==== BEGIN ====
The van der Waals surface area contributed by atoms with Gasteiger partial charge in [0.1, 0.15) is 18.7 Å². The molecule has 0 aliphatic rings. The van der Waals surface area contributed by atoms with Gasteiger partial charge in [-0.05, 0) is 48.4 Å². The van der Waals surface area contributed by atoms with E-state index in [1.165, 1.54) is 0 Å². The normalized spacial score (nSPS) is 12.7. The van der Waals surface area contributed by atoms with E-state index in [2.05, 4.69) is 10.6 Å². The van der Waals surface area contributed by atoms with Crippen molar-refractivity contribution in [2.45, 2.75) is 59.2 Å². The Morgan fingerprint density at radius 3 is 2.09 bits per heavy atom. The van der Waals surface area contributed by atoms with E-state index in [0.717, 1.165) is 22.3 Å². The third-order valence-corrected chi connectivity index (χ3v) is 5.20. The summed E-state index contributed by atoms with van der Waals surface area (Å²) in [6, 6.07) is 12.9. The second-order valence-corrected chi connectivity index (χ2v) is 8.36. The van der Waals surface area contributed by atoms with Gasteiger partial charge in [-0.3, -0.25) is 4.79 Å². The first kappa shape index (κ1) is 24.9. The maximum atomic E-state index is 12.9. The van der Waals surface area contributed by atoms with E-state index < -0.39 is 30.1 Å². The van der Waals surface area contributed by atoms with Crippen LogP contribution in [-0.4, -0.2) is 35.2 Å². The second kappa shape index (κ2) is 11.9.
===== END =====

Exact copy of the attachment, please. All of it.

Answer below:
The van der Waals surface area contributed by atoms with Gasteiger partial charge in [0.1, 0.15) is 18.7 Å². The molecule has 0 aliphatic rings. The van der Waals surface area contributed by atoms with Gasteiger partial charge in [-0.05, 0) is 48.4 Å². The van der Waals surface area contributed by atoms with E-state index in [1.165, 1.54) is 0 Å². The normalized spacial score (nSPS) is 12.7. The van der Waals surface area contributed by atoms with E-state index in [2.05, 4.69) is 10.6 Å². The van der Waals surface area contributed by atoms with Crippen molar-refractivity contribution in [2.45, 2.75) is 59.2 Å². The Morgan fingerprint density at radius 3 is 2.09 bits per heavy atom. The van der Waals surface area contributed by atoms with E-state index in [0.717, 1.165) is 22.3 Å². The third-order valence-corrected chi connectivity index (χ3v) is 5.20. The summed E-state index contributed by atoms with van der Waals surface area (Å²) in [6, 6.07) is 12.9. The second-order valence-corrected chi connectivity index (χ2v) is 8.36. The van der Waals surface area contributed by atoms with Gasteiger partial charge in [-0.3, -0.25) is 4.79 Å². The first kappa shape index (κ1) is 24.9. The maximum atomic E-state index is 12.9. The van der Waals surface area contributed by atoms with E-state index < -0.39 is 30.1 Å². The van der Waals surface area contributed by atoms with Crippen LogP contribution in [-0.4, -0.2) is 35.2 Å². The second kappa shape index (κ2) is 11.9.